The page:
Civics education also takes place outside the academic curriculum. Students may take active roles in student government, participate in simulations of government bodies and engage in a number of other extra-curricular programs. They can participate in a Model United Nations, where two students recently won awards, the Massachusetts Bar Association's Mock Trial program and Massachusetts Student Government Day. Falmouth High School students also have the opportunity to join the Civic Leadership Project, a group which discusses social problems and undertakes projects to address them.

Falmouth High School also recognizes individual volunteer activities. Students are encouraged to register their volunteer hours with VIPS (Volunteers in Public Schools) which compiles records students can use in applying to college.

Educating Children for Citizenship Begins Early

From their earliest years in our public schools, Falmouth children are learning through experience many aspects of good citizenship. In elementary grades, children make gardens to see where food comes from and learn about the earth-to-table processes involved. Some classes visit the Falmouth Historical Society's museum and docents also take objects to classrooms to show aspects of life in the early history of our town; whaling, food and clothing production, governing and entertainment are all part of its history as well as being responsibilities of many different citizens over the years.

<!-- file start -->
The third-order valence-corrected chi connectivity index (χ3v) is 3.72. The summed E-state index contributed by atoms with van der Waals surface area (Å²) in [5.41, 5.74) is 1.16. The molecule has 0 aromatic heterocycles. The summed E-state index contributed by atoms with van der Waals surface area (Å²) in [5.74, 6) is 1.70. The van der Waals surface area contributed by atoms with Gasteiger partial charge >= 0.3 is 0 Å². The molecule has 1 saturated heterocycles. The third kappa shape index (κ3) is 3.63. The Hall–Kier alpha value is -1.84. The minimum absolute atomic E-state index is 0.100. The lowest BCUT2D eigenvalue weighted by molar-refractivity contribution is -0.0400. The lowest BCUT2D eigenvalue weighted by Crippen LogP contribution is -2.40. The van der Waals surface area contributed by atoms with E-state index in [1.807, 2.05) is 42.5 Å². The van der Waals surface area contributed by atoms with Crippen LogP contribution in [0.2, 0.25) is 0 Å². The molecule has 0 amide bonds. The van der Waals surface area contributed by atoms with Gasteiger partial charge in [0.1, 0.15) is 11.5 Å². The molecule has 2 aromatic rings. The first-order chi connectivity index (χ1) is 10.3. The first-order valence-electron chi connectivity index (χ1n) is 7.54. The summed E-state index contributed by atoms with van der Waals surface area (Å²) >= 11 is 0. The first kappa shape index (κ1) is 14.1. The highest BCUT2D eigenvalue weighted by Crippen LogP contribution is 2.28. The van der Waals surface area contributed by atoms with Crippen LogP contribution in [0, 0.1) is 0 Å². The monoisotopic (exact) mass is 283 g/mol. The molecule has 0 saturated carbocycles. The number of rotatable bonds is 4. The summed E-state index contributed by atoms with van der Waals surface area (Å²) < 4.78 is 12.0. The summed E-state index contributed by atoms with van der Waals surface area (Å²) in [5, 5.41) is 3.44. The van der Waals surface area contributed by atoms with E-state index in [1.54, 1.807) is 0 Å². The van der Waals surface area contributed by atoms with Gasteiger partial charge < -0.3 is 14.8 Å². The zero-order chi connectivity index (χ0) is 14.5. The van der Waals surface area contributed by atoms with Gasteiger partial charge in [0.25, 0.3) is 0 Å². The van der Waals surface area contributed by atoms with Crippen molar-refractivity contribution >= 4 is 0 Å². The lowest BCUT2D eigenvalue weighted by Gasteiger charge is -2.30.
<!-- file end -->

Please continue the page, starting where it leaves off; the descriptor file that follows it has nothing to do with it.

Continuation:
Very young children hear stories about people and events that are celebrated at national holidays, thus providing a beginning of their civic identity. From first grade on their identity as American citizens is re-enforced and expanded as they learn that the United States is a nation of immigrants and citizens represent all races and many different ethnicities and religions. The study of geography and time lines of the many different world civilizations gives children an introduction to the larger world and students can begin to see themselves as part of that world.

At the Lawrence and Morse Pond schools, students can participate in forms of student government, and at election time, some schools become polling stations where the example of citizens exercising their fundamental right and responsibility to vote can be seen by our young future voters. Variations on the "town meeting" concept is also alive and well at several of our schools. Modeling adult participation in representative government is a powerful way of learning about the roles of adult citizens.

Service learning activities are an important part of civic education in our schools. These include food and toy collection drives which can introduce children to an appreciation of a greater sense of what constitutes good citizenship. Coastal sweeps or clean-up and analysis of refuse introduce ecology concepts. Water quality studies include observation and measurement. All of these expand children's understanding of the richness and complexity of civic responsibility.